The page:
Lee, who turned 74 in June, occupies a unique position in the Japanese art world. An artist but also a critic, he first rose to prominence in 1969, when he played a key role in the formation of a modern-art movement that is still considered one of Japan's most important.
Mono-ha, which literally means the school, or movement, of "things," is actually less about the things an artist might create and more about the relationships in which he or she might place existing objects in order to convey tension or particular ideas. As Lee likes to say, he is equally interested in the "element that the artist makes" and the "element that is left unmade."
Yet, despite the prominence of Mono-ha in Japan's art history, Lee's recognition within the local art establishment has only come gradually. In the 1970s, Mono-ha was considered damaging and Lee a meddlesome troublemaker from abroad. It wasn't until 2001 that he was, more or less, brought into the fold when he was awarded the Praemium Imperiale — Japan's version of the Nobel Prize — for painting.
Lee first came to Japan in 1956, after spending just two months in an art university in Seoul. Since then he's primarily been based here, though as criticisms of his theorizing peaked 40 years ago, he started having annual sojourns to Europe, where he found a warm audience for his paintings.
Lee's artworks are mostly simple constructions. A typical recent painting sports a single, carefully applied brush stroke in blue — the product of a minute or two's intense concentration that is sustained, the painter says, by a single deep breath. Western viewers tend to interpret the paintings' simplicity as an expression of a particularly Asian aesthetic. Lee, though, insists they owe more to the Western Modernist tradition than anything else.
The paintings regularly fetch six-figure dollar sums at auction. A 1980 canvas with a series of vertical blue lines, for example, went for $410,000 at Sotheby's in New York in May this year.
News photo
Lee Ufan in 1970 KIM S. S.

With the opening of the new Lee Ufan Museum on Naoshima, dozens of Lee's paintings and sculptures now have a permanent home. Even more will be brought together at the Guggenheim Museum in New York in February, when a massive retrospective for the artist will be hosted by the museum.
When Lee is not in Europe, he lives with his Japan-born Korean wife in a studio- residence tucked into the hills of Kamakura, Kanagawa Prefecture, just south of Tokyo. Their three daughters have left home — the oldest, Mina, is now a curator at the Museum of Modern Art, Kamakura & Hayama.
Lee was busy making new paintings in his studio when he took time out to talk to The Japan Times recently. Against a backdrop of vast white canvases punctuated by trademark thickly painted blue brush strokes, Lee discussed his art, the new museum, Mono-ha — and his complex relationship with Japan.
Congratulations on the new museum. What kind of venue did you want it to be?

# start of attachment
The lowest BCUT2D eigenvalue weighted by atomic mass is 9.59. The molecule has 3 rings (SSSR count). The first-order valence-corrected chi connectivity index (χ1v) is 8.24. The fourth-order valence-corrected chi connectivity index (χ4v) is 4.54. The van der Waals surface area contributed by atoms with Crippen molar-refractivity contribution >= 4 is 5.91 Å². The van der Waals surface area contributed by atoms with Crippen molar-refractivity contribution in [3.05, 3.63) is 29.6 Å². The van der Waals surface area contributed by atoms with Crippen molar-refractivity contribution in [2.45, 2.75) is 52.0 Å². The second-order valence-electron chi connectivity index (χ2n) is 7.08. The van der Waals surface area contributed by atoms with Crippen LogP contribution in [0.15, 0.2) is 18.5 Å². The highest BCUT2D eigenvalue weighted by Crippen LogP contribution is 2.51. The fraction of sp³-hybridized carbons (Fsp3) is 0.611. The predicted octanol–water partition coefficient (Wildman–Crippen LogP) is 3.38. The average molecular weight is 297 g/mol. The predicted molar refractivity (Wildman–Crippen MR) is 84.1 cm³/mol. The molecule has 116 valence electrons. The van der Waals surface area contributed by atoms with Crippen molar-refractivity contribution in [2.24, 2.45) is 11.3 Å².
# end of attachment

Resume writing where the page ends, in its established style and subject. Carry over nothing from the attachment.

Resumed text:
I didn't want it to be a conventional museum, but more like a cave, something like a shelter, a place to escape to or to hide in. The plan Ando came up with is actually like that. For some people, it won't look like a museum. Some people might think it's a mosque, or a grave. That's fine. I wanted it to feel far removed from everyday life.
The museum is cavelike in that it is half underground. But, generally speaking, art museums are brightly lit, so you can see the art. The idea of an underground museum seems slightly contradictory.
Lee Ufan Museum NaoshimaThese days, when we think of art, we immediately think of it being something that you look at. But it is actually only in the Modern period that this act of looking has been given such emphasis. Before then, there was more to it: myths, religion, social issues. People would know these stories and they would read them into the art. In other words, the act of appreciating art was completed in the mind.
With the arrival of Modernism that was stripped away, and you were left with the thing, the object, the artwork itself. I'm actually against that.
My art is of course visual, but I want people to imagine something more than what they see, more than is visible. So light is not so important.
You've mentioned your art, so I'd like to continue with that for a minute. You're saying that the idea is there is no meaning in the work itself, but that the work is a catalyst for imagining something bigger, something more abstract. I've read that you want viewers to come away from your work thinking about their connection with the world, the universe.
News photo
Underground art: A view of the cavelike Tadao Ando-designed Lee Ufan Museum that opened on June 15 on Naoshima Island in the Seto Inland Sea. 

That's right. But when I talk about the external world, and its connection with the inner world, I am not talking about a connection with one's immediate surroundings. I'm talking about a connection to the world on a more transcendental level.
I don't make marks all over my canvases. I just touch them, maybe once. By doing that I can create a distinction between the areas of the canvas that have been marked and those that have not. And in so doing, I can get the viewer to imagine something deeper, a connection with the world on a more fundamental level — a sense of the existence of an underlying order.